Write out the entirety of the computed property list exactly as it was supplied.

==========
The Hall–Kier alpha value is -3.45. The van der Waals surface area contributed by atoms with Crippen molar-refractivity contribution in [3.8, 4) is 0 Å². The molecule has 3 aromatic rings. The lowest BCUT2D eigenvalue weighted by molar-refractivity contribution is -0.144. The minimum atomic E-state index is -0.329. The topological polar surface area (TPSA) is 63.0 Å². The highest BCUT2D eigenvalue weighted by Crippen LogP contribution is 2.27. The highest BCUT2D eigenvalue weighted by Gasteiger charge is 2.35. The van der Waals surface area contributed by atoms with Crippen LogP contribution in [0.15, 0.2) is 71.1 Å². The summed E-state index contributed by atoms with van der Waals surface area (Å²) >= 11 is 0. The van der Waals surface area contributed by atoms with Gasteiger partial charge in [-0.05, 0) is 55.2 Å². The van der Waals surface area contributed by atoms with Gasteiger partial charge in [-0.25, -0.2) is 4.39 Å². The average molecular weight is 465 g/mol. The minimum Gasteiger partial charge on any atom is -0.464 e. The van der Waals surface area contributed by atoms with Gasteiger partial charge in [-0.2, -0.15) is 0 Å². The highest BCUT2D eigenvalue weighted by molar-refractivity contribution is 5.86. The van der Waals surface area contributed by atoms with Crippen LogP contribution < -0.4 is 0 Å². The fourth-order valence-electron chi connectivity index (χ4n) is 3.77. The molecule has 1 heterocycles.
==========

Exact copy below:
The Hall–Kier alpha value is -3.45. The van der Waals surface area contributed by atoms with Crippen molar-refractivity contribution in [3.8, 4) is 0 Å². The molecule has 3 aromatic rings. The lowest BCUT2D eigenvalue weighted by molar-refractivity contribution is -0.144. The minimum atomic E-state index is -0.329. The topological polar surface area (TPSA) is 63.0 Å². The highest BCUT2D eigenvalue weighted by Crippen LogP contribution is 2.27. The highest BCUT2D eigenvalue weighted by Gasteiger charge is 2.35. The van der Waals surface area contributed by atoms with Crippen LogP contribution in [0.15, 0.2) is 71.1 Å². The summed E-state index contributed by atoms with van der Waals surface area (Å²) >= 11 is 0. The van der Waals surface area contributed by atoms with Gasteiger partial charge in [-0.05, 0) is 55.2 Å². The van der Waals surface area contributed by atoms with Gasteiger partial charge in [-0.25, -0.2) is 4.39 Å². The average molecular weight is 465 g/mol. The minimum Gasteiger partial charge on any atom is -0.464 e. The van der Waals surface area contributed by atoms with Gasteiger partial charge in [-0.2, -0.15) is 0 Å². The highest BCUT2D eigenvalue weighted by molar-refractivity contribution is 5.86. The van der Waals surface area contributed by atoms with Crippen LogP contribution < -0.4 is 0 Å². The fourth-order valence-electron chi connectivity index (χ4n) is 3.77. The molecule has 1 heterocycles.